Almost every football season produces one or more small college teams that win most of their games but attract no public attention outside their immediate areas. Frequently the first national notice these teams receive is at draft time, when their unknown stars pop up near the top of the professionals' "wanted" list. Such a team is little New Mexico State. Last Saturday night, down in the crisp desert air of Arizona, the Aggies won their seventh straight victory of 1960.
They beat Arizona State in a wonderfully exciting game by a 27-24 score, and they did it once again with a backfield that would surprise most sports page readers. It may be the best in the country.
New Mexico State is not noted for its sharp defensive talents—no team coached by Warren Woodson ever is—and on Saturday night in Tempe the Aggie line leaked like a crumbling levee. Arizona State has a good ball club; in fact, it has two or three good ball clubs, and it ran through New Mexico State for 328 yards, three touchdowns and a field goal. At one point early in the fourth quarter the Sun Devils led by a score of 24-14. But then New Mexico's Pervis Atkins, who is the senior partner in the firm of Atkins, Gaiters, Johnson and Jackson, shook loose for a 98-yard kickoff return and a 71-yard run from scrimmage and New Mexico State won again.
Atkins, a 195-pound Negro who can run the 100-yard dash in 9.6 seconds, led the nation in rushing and scoring last year. This season he has been running at wingback, carrying the ball only on occasion, catching passes, acting as a decoy and blocking. Sometimes, however, the Aggies need him to take over, as they needed him Saturday night. When he was through, the lithe Californian with the antelope gait had a season record of 453 yards in only 43 astonishing carries for an average of more than 10 yards a try; he had caught 18 passes for 269 yards; he had scored 10 touchdowns and kicked one conversion for 61 points. The Los Angeles Rams have already drafted him, and they can hardly wait until he arrives next season.
The reason Atkins is playing wingback this year is that his roommate and best friend, Tailback Bob Gaiters, weighs 210 pounds and can run the 100 in 9.8. Gaiters did not have one of his big nights against Arizona—in fact, he had his worst of the season—but still he gained 81 yards in 18 carries, scored a touchdown and almost personally conducted the Aggies on their first scoring drive. When the night was over, Gaiters was leading the nation in rushing, with 917 yards in 138 carries and also in scoring with 98 points.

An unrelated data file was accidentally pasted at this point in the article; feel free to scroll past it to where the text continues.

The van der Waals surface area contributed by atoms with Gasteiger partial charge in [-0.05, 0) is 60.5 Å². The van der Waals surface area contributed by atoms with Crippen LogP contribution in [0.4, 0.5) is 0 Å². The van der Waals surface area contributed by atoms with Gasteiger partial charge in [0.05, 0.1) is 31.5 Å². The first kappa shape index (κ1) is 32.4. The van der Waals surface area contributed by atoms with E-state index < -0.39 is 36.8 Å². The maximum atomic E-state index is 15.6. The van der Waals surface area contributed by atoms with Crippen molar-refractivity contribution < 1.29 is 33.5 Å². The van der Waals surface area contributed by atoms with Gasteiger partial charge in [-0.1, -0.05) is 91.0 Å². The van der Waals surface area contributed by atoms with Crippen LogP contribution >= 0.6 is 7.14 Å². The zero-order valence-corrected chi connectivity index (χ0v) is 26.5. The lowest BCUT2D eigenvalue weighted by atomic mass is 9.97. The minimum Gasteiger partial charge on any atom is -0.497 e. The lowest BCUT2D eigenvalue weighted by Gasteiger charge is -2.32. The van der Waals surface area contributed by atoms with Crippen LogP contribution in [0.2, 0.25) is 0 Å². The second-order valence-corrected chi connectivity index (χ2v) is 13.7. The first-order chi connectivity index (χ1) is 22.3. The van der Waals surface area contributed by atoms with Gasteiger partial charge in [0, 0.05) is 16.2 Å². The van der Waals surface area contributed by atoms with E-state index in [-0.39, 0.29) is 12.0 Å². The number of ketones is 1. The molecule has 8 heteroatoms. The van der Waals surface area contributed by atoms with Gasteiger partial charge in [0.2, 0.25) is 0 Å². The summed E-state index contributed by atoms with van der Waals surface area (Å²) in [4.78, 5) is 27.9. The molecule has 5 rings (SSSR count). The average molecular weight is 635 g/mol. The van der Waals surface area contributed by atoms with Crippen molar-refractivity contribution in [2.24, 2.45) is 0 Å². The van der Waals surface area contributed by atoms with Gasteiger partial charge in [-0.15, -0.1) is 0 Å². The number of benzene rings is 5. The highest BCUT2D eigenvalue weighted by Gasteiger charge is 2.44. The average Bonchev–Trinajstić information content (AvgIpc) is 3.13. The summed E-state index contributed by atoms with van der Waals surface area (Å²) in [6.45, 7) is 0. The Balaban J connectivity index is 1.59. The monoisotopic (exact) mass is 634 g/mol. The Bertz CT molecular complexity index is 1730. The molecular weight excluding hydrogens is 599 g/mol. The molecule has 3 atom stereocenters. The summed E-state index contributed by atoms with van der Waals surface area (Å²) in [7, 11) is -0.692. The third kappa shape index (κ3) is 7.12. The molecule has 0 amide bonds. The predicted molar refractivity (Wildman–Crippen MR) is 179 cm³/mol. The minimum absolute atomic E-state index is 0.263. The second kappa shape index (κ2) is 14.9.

One reason Atkins and Gaiters are able to run so well is Charley Johnson, who weighs 190 pounds and can't really run very well at all. But Johnson is a smart, cool quarterback who likes to gamble, a marvelous team leader and a boy who throws a football like Johnny Unitas. He has been drafted by the St. Louis Cardinals, and the Cardinals could use him right now. Last season Johnson was second in the nation in total offense, seventh in passing yardage and led everybody with 18 touchdown passes. Saturday night he completed seven of 14 for 61 yards and one touchdown, which gave him a season record of 74 completions in 127 attempts for 929 yards. He leads the nation once again in touchdown passes with nine. His running and passing set up the second Aggie touchdown.
The fourth member of the New Mexico State backfield is a junior named Bob Jackson who weighs 215 pounds and runs over people. He didn't run over very many Saturday night but this was a tough line he was going against and he is still the junior member of the firm. As for the Aggies themselves, their 257 yards running and passing and 27 points scored kept them on top of the major college statistics in both these categories. They have now scored 272 points.
Not everyone will agree that New Mexico State deserves its status as a major college. It does not play Oklahoma or Pittsburgh or Southern Cal; it plays New Mexico and West Texas State and Texas Western and schools like that. But this is a matter of definition. Certainly, to the teams which have been overrun this season, the Aggies from little Las Cruces loom as large as the Chicago Bears.
There was a time, long ago, when victory was not considered a good enough reason for dancing in the streets in Las Cruces. In 1905, for example, the Aggies were unscored upon in five games, although the season ended on a slightly deflated note when El Paso High School held them to a scoreless tie. Again in 1923 New Mexico State overpowered all opposition, including New Mexico Military, Montezuma, Fort Bliss and the Garden Grocers of El Paso. But then the supermarket was invented, New Mexico State joined the Border Conference and, until 1959, it had had only one winning season in 21 years.
Then Dr. Roger Corbett, the New Mexico State University president, decided that enough was enough. Dr. Corbett was on the staff at Maryland when Curly Bird hired Jim Tatum to revitalize the Terps, and Corbett is a man who likes football and believes that it plays an important part in college life. So in 1958 he went out and hired Warren Brooks Woodson to coach New Mexico State.